If you’ve never done it before, it’s a good idea to get help, whether that involves enlisting a paid consultant, a friend or a person at your firm.

–Charles H. Finley, Jr. is President of Transformix Computer Corporation, a software, consulting and systems integration company, specializing in leveraging software and data that operate in an HP e3000 environment either by migrating to another OS or by providing enhancements –client-server, Web access and other forms of operability.

CSY's Dave Wilde Shares His e3000 Vision

HP Professional sat down with Dave Wilde, recently appointed Research and Development manager in HP's Commercial Systems Division (CSY), to get an idea of the directions CSY is pursuing for the HP e3000. Wilde is no stranger to the HP e3000 and to MPE users. An HP employee since 1984 and a part of CSY since 1992, Wilde has for the last two years been a section manager in CSY, focusing on HP e3000 platforms, operating system kernel, network drivers and storage and high-availability products. The discussion focused on CSY’s priorities for the HP e3000 and the way those priorities are being met.

HP Pro: Thanks, Dave, for sitting down with us. Perhaps, you could start by identifying CSY’s top priorities for the HP e3000.

Wilde: I’d like to divide my answer into two parts when it comes to priorities – external, or customer-facing, priorities and internal priorities. On the external, or customer side, our priorities fall into three categories:

• Enabling continued growth of the overall platform and of our customers

•Supporting and facilitating the deployment of the HP e3000 in an e-commerce, Internet, intranet environment, and

• Continuing to improve the data center management capabilities of the platform

In the growth area, we’re working on new hardware platforms, which are always getting faster – higher I/O throughput, more bandwidth, more performance, etc. – and new network driver capabilities. Then, there’s the ability of the operating system and the database and related subsystems to scale in terms of OLTP performance – which also allows more users to connect to the system.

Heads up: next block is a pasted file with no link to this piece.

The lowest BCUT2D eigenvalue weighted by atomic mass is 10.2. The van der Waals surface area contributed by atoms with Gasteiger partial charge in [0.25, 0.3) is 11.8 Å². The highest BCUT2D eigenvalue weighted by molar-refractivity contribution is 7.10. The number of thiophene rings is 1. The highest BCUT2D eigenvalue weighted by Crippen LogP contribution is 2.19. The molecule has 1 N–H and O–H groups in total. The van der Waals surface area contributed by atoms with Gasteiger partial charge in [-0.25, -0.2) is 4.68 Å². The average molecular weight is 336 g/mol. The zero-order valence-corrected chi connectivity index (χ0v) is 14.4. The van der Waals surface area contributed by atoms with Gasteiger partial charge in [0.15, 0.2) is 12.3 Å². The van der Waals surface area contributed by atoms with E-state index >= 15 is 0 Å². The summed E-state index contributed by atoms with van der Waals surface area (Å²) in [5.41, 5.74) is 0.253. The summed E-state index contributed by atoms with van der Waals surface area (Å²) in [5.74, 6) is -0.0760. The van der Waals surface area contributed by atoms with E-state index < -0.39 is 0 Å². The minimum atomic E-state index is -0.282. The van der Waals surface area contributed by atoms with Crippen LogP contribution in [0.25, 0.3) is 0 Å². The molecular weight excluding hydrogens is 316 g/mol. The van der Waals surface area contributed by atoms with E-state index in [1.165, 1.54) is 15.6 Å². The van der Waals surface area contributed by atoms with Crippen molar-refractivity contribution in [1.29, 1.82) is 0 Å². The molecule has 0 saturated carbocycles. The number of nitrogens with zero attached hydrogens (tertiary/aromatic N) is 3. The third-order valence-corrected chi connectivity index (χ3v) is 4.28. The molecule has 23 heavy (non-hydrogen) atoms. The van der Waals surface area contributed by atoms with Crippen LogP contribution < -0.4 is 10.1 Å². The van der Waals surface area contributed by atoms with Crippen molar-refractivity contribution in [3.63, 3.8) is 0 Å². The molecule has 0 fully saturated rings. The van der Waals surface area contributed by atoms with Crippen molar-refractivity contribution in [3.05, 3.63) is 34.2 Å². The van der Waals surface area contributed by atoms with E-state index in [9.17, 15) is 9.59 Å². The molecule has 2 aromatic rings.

HP Pro: May we interrupt here to ask about the role of IA-64 in your growth strategy?

Wilde: Well, right now, I think we’re serving our customers best by continuing to support next-generation PA-RISC platforms … We have a very minimal, long lead-time architecture investigation staffed in the IA-64 area. I don’t think customers care whether the chip is PA-RISC or IA-64. They’re concerned about having platforms available, having the capacity, the scaling and the right support of peripherals on the platforms.

HP Pro: OK, that takes care of growth. What about e-enabling the HP e3000?

Wilde: In the overall area of e-commerce, Internet, middleware tools, etc., there are a lot of tools that customers need to interoperate with other platforms in order to Web-enable applications. We offer the Apache Web server and Java, for example. We’ve also been working with Channel Partners to offer specific middleware tools, like message queuing.

More recently, we’ve begun offering SSL on the platform, making sure that it is integrated with Apache. Other areas we’re looking into include single-on.

HP Pro: You mentioned new network driver capabilities and data center management as priorities.

Wilde: Yes, network drivers and continuing to support new platforms. One example is PCI (Peripheral Component Interconnect), a new backplane architecture. A lot of our network and I/O drivers for disk and tape devices need to be significantly re-engineered for that new environment. There’s a big benefit here – much higher I/O throughput. Also, this is an essential change, because next-generation platforms will support only PCI.

HP Pro: Continuing on, what are you doing in the area of data center management?